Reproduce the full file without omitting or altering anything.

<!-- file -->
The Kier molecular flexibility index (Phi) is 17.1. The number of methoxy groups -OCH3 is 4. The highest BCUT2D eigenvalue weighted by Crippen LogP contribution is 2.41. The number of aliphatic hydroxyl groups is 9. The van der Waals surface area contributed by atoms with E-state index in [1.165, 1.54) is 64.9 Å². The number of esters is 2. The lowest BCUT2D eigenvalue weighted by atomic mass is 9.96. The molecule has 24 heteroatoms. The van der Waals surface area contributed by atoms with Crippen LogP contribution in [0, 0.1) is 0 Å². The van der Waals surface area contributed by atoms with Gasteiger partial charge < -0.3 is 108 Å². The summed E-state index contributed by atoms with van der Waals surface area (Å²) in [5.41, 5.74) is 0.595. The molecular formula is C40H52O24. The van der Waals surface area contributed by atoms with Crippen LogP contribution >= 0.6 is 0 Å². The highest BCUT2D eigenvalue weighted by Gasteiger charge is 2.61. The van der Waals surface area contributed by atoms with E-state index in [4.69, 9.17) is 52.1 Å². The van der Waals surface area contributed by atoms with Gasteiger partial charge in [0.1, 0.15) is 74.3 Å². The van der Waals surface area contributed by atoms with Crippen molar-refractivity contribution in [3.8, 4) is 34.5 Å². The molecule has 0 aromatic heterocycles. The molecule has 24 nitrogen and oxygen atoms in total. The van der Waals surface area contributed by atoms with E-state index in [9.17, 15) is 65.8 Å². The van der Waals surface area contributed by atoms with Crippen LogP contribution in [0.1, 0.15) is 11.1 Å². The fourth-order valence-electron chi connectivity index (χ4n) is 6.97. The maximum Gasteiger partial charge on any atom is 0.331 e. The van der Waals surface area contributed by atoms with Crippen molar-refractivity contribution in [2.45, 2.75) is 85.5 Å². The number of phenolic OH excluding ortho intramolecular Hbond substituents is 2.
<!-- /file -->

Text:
The Kier molecular flexibility index (Phi) is 17.1. The number of methoxy groups -OCH3 is 4. The highest BCUT2D eigenvalue weighted by Crippen LogP contribution is 2.41. The number of aliphatic hydroxyl groups is 9. The van der Waals surface area contributed by atoms with E-state index in [1.165, 1.54) is 64.9 Å². The number of esters is 2. The lowest BCUT2D eigenvalue weighted by atomic mass is 9.96. The molecule has 24 heteroatoms. The van der Waals surface area contributed by atoms with Crippen LogP contribution in [0, 0.1) is 0 Å². The van der Waals surface area contributed by atoms with Gasteiger partial charge < -0.3 is 108 Å². The summed E-state index contributed by atoms with van der Waals surface area (Å²) in [5.41, 5.74) is 0.595. The molecular formula is C40H52O24. The van der Waals surface area contributed by atoms with Crippen LogP contribution >= 0.6 is 0 Å². The highest BCUT2D eigenvalue weighted by Gasteiger charge is 2.61. The van der Waals surface area contributed by atoms with E-state index in [4.69, 9.17) is 52.1 Å². The van der Waals surface area contributed by atoms with Gasteiger partial charge in [0.1, 0.15) is 74.3 Å². The van der Waals surface area contributed by atoms with Crippen molar-refractivity contribution in [3.8, 4) is 34.5 Å². The molecule has 0 aromatic heterocycles. The molecule has 24 nitrogen and oxygen atoms in total. The van der Waals surface area contributed by atoms with E-state index in [9.17, 15) is 65.8 Å². The van der Waals surface area contributed by atoms with Crippen LogP contribution in [0.1, 0.15) is 11.1 Å². The fourth-order valence-electron chi connectivity index (χ4n) is 6.97. The maximum Gasteiger partial charge on any atom is 0.331 e. The van der Waals surface area contributed by atoms with Crippen molar-refractivity contribution in [2.45, 2.75) is 85.5 Å². The number of phenolic OH excluding ortho intramolecular Hbond substituents is 2.